Be an internal advocate for your volunteers

Internal advocacy is an important aspect of supporting a thriving volunteer program. Learn how staff and volunteers can enhance their advocacy efforts within an organization to positively impact their experiences.

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How is volunteering perceived within your organization or program? How are you advocating internally for your volunteers? While we often focus on external outreach, recruitment and retention of volunteers, internal advocacy for volunteer management can get overlooked. Internal advocacy involves staff efforts to champion and raise awareness of the volunteer management needs of your program within your organization. This can include support for volunteer management efforts, resources and recognition of the importance of volunteering from colleagues and the organization.

The Minnesota Alliance for Volunteer Advancement’s report on post-pandemic volunteer trends and engagement states that improving internal advocacy is key for organizations. Staff can enhance their internal advocacy both within their volunteer programs and their organizational structure through the following:

  • Educate colleagues on the value of volunteers and organizational policies on volunteer management. Even in programs with a large volunteer base, like 4-H, there may be colleagues or other staff members that may not fully understand the impact that volunteers can have on the organization or what the organization’s policies and procedures surrounding volunteer management entail. Internal advocates can bring awareness by sharing success stories, statistics or testimonials on the impact of volunteers within your program. By improving the knowledge of volunteer management policies and procedures for all staff, staff are more likely to prioritize volunteer management practices across the organization.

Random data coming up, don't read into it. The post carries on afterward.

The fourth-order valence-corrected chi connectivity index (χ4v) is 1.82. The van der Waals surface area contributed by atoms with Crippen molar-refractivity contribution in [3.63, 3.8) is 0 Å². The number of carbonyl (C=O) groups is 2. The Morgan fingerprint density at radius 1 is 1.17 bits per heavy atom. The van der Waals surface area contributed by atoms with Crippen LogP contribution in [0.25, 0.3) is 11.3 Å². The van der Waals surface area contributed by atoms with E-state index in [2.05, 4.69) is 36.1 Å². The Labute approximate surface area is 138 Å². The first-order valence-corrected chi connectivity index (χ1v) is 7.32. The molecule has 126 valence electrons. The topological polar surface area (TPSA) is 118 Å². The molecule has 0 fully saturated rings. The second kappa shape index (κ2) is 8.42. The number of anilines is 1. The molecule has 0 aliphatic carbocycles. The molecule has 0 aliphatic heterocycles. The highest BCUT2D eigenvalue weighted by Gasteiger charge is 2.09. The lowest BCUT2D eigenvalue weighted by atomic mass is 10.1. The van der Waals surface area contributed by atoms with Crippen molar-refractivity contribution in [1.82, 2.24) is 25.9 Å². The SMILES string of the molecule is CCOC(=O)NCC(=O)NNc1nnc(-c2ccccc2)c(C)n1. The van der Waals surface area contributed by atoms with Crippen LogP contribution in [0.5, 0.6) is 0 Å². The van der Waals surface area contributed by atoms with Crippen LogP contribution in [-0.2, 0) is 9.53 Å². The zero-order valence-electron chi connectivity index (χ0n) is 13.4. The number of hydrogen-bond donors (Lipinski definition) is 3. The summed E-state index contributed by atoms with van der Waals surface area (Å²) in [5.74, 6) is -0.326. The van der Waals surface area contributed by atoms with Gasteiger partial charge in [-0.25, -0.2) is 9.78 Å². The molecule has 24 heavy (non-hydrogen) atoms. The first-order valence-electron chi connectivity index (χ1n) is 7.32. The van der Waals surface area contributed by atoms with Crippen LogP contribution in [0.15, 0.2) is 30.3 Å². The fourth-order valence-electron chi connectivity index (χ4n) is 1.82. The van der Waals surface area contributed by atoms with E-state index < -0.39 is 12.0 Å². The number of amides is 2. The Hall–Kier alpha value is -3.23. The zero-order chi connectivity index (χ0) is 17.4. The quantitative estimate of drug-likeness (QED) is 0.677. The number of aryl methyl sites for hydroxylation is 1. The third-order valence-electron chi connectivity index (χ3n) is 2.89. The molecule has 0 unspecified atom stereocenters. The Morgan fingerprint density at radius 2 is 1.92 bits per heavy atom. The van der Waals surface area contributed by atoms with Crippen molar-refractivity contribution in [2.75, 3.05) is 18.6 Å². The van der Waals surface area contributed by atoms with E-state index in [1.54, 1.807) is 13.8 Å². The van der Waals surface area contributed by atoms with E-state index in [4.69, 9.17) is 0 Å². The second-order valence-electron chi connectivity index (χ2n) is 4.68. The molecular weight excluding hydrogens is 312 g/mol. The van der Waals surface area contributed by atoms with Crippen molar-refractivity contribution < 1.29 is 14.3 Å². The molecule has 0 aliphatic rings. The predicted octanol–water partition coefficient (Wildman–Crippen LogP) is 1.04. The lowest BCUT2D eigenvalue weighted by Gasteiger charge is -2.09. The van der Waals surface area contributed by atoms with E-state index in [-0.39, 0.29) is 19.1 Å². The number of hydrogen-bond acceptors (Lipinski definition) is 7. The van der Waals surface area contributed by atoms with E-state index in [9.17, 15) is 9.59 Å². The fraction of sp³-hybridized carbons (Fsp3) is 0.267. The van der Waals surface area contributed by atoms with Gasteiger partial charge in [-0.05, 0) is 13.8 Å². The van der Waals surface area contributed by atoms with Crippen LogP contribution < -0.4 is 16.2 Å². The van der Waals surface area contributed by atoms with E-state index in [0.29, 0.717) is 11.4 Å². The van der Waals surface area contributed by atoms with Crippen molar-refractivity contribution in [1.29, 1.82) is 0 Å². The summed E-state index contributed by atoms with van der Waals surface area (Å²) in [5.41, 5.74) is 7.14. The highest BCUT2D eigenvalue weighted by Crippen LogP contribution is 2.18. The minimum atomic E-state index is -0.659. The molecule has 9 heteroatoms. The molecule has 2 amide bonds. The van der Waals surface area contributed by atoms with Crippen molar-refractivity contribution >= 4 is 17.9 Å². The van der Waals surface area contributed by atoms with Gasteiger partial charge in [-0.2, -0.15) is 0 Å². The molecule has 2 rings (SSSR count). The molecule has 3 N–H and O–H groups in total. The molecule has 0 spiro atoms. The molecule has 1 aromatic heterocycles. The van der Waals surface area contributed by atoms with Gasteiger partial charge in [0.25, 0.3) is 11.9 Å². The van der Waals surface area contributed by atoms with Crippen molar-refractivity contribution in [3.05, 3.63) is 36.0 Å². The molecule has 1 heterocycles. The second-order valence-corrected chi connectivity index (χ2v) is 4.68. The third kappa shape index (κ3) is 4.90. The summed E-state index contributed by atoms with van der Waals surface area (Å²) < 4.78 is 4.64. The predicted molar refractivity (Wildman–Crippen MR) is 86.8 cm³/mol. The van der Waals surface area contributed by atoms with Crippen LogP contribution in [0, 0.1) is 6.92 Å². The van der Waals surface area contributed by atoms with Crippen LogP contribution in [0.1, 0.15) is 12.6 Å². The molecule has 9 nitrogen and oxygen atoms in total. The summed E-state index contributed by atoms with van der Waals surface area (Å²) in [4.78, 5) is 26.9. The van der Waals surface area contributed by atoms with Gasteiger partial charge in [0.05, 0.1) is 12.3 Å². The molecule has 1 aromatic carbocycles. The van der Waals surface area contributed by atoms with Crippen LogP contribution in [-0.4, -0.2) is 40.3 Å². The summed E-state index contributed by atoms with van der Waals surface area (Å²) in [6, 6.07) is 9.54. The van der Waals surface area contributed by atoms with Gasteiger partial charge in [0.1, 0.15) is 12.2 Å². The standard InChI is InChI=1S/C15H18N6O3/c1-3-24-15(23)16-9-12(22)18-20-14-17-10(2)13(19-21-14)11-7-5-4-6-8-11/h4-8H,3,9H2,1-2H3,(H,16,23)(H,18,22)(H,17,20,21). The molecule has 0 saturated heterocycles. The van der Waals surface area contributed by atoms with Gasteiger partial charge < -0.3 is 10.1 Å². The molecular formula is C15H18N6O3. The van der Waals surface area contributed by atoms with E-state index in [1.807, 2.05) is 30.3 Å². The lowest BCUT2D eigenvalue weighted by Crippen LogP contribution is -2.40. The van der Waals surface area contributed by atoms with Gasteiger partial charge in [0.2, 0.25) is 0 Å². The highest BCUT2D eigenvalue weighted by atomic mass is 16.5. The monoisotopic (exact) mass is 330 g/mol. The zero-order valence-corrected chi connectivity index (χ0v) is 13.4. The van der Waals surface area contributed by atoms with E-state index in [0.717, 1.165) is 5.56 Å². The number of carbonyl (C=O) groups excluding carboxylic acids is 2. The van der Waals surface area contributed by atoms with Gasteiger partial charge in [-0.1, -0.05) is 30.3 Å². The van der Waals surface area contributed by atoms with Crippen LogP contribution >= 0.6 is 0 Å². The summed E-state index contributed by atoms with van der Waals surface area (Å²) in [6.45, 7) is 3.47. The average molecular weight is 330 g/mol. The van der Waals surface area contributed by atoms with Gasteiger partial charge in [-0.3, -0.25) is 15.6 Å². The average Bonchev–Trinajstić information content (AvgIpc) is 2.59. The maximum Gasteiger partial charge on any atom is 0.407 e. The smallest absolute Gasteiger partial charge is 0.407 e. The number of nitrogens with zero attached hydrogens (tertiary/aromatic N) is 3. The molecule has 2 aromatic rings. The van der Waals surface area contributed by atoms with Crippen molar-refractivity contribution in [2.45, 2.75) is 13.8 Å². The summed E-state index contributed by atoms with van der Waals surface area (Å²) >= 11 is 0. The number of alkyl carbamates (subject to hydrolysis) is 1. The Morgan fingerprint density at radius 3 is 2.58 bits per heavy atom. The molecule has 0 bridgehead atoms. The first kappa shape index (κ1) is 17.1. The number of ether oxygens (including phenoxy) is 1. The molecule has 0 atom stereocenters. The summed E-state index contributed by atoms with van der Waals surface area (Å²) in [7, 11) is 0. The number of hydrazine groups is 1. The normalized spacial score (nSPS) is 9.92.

• Leverage resources and support. Understanding and communicating the needs of the volunteer program is crucial to obtaining the resources and support needed for volunteer management. By effectively communicating these needs, staff can utilize the resources and support within the organization and help identify additional resources that may be available within the community. Advocating for and utilizing available professional development opportunities for both volunteers and staff will strengthen knowledge and implementation of volunteer management practices.
  • Collaborate across departments. Volunteer management is not confined to one single department or program. It involves collaboration and coordination across all departments and units within an organization, from external programming to internal operations. By establishing open communication across departments, staff can promote a culture of collaboration that recognizes and includes volunteers at all levels.
  • Empower and recognize volunteers as advocates. Staff members themselves are not the only ones who can be an internal advocate. Program volunteers play a crucial role as advocates themselves within the program. Staff should empower volunteers to become ambassadors for the program, encouraging them to share their experiences, insights and feedback with staff. Volunteers that understand program culture, policies and procedures can serve as a bridge to other volunteers and foster a culture of open communication and collaboration between staff and volunteers.

Internal advocacy is essential in creating a thriving volunteer program that makes a positive impact within communities. By sharing the needs of the volunteers and program, collaborating with others and increasing awareness and understanding across the organization, staff and volunteers can make a positive impact on engagement, retention and satisfaction among volunteers. For more information about volunteering with Michigan State University Extension 4-H programs, please visit our website for 4-H volunteering and mentoring.

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